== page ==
“Intuitively, and what we hear from some visitors is they love the fact B.C. is so vast. It is wide open and has amazing topography. They love the fact they can can have an urban experience, but  if they so choose be into the wilds and experience the mountains, the forests, the oceans, the lakes, the rivers. There is multiple appeals for different audiences, but having said that we have a reputation for being this amazing playground, for people who love the outdoors,” said Walt Judas,4 CEO of the Tourism Industry Association of BC.

This is true of Metro Vancouver, beside the North shore Mountains, as well as remote communities.

“The further you venture away, whether it is North Island or the Caribou Chilcotin region, the Kootenays, or far north, that is what people experience in those regions. So it is becoming increasingly important, talking to colleagues around the province, and it is going to be more important in the future because those regions are all looking to expanding their ecotourism options and opportunities, ” said Judas.

There has been a marked increase in ecotourism, as well as more than 200 Aboriginal tourism businesses in the province.

First Long Bridge on the West Coast Trail by stephenrwalli via Flickr (CC BY SA, 2.0 License)
First Long Bridge on the West Coast Trail by stephenrwalli via Flickr (CC BY SA, 2.0 License)

According to a Bluepoint Strategy survey, commissioned by the Aboriginal Tourism Association of British Columbia, more than a third of visitors they questioned (36%) had visited a First Nations site or attended an event.

Steve Paccagnan, chairperson of the Canada West Ski Areas Association, said, “Snow sports … are the primary driver of winter tourism and have a huge impact on employment and our economy.”

Despite the poor weather last year, 19,300 Western Canadians were working in this sector and the industry had revenues of $821 million.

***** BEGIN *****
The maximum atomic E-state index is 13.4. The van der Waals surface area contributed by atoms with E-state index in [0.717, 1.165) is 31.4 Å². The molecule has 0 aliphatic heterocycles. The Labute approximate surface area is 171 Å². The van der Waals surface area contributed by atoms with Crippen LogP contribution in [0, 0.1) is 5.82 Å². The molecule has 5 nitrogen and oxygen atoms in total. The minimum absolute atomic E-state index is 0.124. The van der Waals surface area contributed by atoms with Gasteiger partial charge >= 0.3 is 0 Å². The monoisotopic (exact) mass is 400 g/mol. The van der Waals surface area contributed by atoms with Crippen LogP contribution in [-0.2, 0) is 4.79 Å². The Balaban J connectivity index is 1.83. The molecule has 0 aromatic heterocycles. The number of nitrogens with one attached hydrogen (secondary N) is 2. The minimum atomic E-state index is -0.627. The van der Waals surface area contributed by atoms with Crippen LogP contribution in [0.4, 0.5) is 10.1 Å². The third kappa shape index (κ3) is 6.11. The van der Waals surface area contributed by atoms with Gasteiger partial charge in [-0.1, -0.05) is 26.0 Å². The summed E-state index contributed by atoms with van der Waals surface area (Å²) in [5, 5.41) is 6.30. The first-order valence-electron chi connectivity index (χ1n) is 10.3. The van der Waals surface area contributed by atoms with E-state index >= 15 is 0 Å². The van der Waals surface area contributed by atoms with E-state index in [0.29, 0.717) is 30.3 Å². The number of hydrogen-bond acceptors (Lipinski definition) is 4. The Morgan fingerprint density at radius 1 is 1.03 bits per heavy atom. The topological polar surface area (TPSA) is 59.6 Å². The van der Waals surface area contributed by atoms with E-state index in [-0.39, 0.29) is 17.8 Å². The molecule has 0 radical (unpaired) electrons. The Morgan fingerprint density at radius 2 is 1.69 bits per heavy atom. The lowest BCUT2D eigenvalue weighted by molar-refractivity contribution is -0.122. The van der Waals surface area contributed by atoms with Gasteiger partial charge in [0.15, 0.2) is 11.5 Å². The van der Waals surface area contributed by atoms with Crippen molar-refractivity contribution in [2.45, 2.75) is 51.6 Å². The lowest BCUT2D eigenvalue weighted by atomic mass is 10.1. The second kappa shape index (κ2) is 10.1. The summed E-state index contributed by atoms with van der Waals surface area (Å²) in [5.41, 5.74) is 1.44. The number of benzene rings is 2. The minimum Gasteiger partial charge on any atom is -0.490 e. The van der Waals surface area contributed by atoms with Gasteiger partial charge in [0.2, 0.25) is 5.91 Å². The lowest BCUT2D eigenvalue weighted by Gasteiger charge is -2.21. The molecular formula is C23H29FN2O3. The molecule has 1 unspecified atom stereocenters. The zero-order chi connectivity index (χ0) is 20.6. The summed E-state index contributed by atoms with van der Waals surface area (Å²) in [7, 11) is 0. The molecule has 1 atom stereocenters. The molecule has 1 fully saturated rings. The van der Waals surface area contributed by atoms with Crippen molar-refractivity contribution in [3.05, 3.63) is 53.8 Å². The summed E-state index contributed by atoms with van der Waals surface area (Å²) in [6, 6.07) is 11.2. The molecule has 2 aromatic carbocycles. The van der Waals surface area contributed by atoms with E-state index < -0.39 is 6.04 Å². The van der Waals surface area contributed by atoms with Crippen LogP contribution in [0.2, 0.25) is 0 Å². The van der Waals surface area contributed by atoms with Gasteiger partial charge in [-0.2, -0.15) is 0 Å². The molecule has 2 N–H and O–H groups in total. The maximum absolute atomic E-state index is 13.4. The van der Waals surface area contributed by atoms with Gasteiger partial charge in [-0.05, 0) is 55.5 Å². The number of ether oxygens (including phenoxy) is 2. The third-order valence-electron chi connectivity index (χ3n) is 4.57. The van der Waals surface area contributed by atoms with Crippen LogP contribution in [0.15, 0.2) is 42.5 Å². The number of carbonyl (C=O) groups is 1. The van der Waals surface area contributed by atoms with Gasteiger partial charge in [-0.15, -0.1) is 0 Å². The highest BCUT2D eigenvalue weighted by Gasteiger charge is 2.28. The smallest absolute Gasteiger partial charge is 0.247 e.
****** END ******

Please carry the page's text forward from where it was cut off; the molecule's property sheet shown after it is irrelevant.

“When people come from a place like Germany, where it is a small country and very crowded, there is certainly a lot of beauty and countryside for them to enjoy. They might spend a couple of days in a city, like Vancouver or Victoria, but then they get in their motorhomes that they rented here , and love the fact they drive on a highway with no one around,” said Judas.

Skiing in Kimberly BC - Courtesy City of Kimberly
Skiing in Kimberly BC – Courtesy City of Kimberly

He added, “There are so many visitors, from so may different countries, that I don’t know if you can say there is a single draw. They are all coming for a different experience.”

Top Photo Credit: Guided bike tour rolls into Gastown with foreground framed with cyclists – Photo Credit: Tourism Vancouver/ Cycle City Tours

Show 4 footnotes

  1. According to Statistics Canada, B.C.’s  Forestry, fishing, mining, quarrying, oil and gas sectors employed 52,000 in January 2016. A provincial government news release states “Tourism supports approximately 19,200 businesses and 127,500 employees in British Columbia.”
  2. Destination BC said 9.4 million
  3. There was a 38% increase in tourism revenues between 2004 and 2014; The annual statistics for 2015 show British Columbia saw a remarkable 7.9% increase in international visitors over the previous year.
  4. Roy L Hales interview with Walt Judas CEO of the Tourism Industry Association of BC